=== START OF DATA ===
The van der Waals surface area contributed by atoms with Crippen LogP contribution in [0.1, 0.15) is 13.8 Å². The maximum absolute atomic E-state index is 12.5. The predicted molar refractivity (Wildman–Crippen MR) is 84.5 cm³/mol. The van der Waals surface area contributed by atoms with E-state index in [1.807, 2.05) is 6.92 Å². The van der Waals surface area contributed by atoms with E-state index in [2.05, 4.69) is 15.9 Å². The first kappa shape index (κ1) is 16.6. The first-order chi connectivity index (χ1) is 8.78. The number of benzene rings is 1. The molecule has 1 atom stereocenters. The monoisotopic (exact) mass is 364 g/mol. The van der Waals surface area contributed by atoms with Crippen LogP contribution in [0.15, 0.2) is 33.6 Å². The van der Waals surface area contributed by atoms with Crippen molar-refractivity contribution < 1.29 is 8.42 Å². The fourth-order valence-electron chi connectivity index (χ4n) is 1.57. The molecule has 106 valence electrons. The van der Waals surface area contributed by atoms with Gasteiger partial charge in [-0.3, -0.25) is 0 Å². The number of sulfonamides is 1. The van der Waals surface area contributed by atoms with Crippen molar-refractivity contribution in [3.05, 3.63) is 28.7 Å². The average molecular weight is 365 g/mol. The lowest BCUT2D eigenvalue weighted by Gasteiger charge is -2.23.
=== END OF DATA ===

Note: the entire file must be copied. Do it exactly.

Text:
The van der Waals surface area contributed by atoms with Crippen LogP contribution in [0.1, 0.15) is 13.8 Å². The maximum absolute atomic E-state index is 12.5. The predicted molar refractivity (Wildman–Crippen MR) is 84.5 cm³/mol. The van der Waals surface area contributed by atoms with E-state index in [1.807, 2.05) is 6.92 Å². The van der Waals surface area contributed by atoms with E-state index in [2.05, 4.69) is 15.9 Å². The first kappa shape index (κ1) is 16.6. The first-order chi connectivity index (χ1) is 8.78. The number of benzene rings is 1. The molecule has 1 atom stereocenters. The monoisotopic (exact) mass is 364 g/mol. The van der Waals surface area contributed by atoms with Crippen LogP contribution in [0.15, 0.2) is 33.6 Å². The van der Waals surface area contributed by atoms with Crippen molar-refractivity contribution < 1.29 is 8.42 Å². The fourth-order valence-electron chi connectivity index (χ4n) is 1.57. The molecule has 106 valence electrons. The van der Waals surface area contributed by atoms with Gasteiger partial charge in [-0.3, -0.25) is 0 Å². The number of sulfonamides is 1. The van der Waals surface area contributed by atoms with Crippen molar-refractivity contribution in [3.05, 3.63) is 28.7 Å². The average molecular weight is 365 g/mol. The lowest BCUT2D eigenvalue weighted by Gasteiger charge is -2.23.